What to do if your public cloud is breached

Breaches of the public cloud are becoming more commonplace, what should you do if it happens to your organisation?

It's tempting to think that public cloud services are immune to data breaches, but unfortunately this isn't the case. Whether it's a large-scale hack affecting multiple customers or a targeted attack on your business, attackers can get at your data no matter where it is.

Averting this sort of incident means having good security in place is a must. But if the worst should happen and a breach occurs, what should an organisation do in the immediate aftermath?

The initial breach

The first thing is to figure out what was actually compromised. Was it the systems or applications which hold critical information and is that information company critical (for example, intellectual property) or sensitive/regulated information (personally identifiable information, payment card information and so on).

"If it's PII or PCI information, then you need to work out who (which individuals) are impacted and which categories of individual, such as employees, customers or partners. Depending on the outcome of the initial investigation, this determines who should be notified," says Guy Bunker, senior vice president of products at Clearswift. He adds that companies should have a cyber breach plan in place which lays out the steps required to deal with a cyber breach, including the all-important communication plan.

Notification

If you believe your public cloud has been hacked, the first port of call should be the cloud provider, they may well have protective monitoring capabilities that will be invaluable moving forward.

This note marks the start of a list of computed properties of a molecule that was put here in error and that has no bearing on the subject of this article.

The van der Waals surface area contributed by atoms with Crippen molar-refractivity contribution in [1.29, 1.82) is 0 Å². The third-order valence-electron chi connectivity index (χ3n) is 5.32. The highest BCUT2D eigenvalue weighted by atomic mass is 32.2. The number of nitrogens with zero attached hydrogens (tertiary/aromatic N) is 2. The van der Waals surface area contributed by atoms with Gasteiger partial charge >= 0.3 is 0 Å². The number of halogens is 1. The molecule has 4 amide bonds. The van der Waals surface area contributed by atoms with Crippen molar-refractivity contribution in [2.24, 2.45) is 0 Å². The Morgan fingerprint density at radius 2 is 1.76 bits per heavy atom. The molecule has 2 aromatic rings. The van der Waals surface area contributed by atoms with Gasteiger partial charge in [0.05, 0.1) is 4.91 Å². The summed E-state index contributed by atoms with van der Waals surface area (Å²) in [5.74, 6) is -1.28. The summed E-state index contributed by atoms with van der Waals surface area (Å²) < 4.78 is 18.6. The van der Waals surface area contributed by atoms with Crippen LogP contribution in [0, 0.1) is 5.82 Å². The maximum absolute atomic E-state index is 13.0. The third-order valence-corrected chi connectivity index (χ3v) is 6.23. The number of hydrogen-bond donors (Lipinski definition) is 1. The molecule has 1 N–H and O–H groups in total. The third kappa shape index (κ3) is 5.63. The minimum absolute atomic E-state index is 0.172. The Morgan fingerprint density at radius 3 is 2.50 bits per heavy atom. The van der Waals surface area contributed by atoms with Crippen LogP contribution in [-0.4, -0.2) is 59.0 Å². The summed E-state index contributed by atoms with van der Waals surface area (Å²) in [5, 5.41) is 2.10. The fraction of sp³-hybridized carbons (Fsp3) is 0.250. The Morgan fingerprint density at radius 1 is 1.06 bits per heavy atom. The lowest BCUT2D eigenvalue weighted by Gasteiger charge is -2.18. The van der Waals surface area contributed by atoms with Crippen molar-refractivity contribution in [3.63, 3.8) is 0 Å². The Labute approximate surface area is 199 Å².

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The incoming General Data Protection Regulation (GDPR) makes it quite clear that the "Data controllers are required to report a personal data breach to the competent Supervisory Authority (SA) without undue delay and, where feasible, not later than 72 hours after becoming aware of it."

"Depending on the nature of hack / breach, the police should also be contacted," says Lawrence Munro, worldwide VP at Trustwave SpiderLabs.

As far as initial notification, senior leadership of the organisation should be notified immediately as well as legal counsel, says John Bambenek, manager of threat systems at Fidelis Cybersecurity. "They should have already established contacts with the cloud provider so they can begin working with them, as necessary, to help remediate the breach."

Strategy

The strategy a firm has in place for when a breach of their public cloud occurs is broadly the same as any other type of breach. However, there is one complicating factor, as much of the infrastructure and evidence is in the hands of the provider, not the victim organisation.

"This makes the preparation phase crucial; the end-user organisation must understand what their limits are in responding to a breach and develop a plan to respond within those constraints," says Bambenek.

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"If access needs to be negotiated during a breach, precious time is lost that could have been spent containing the damage. Having responders trained in the nuances of cloud forensics is also important as there are key differences in how those situations are handled."

Boundaries of responsibility are one common point of confusion. Typically, cloud providers manage the security of the infrastructure they provide to organisations and it's the responsibility of each organisation to ensure the security of the applications and data they put into these cloud services, according to Greg Day, VP & chief security officer for EMEA, at Palo Alto Networks.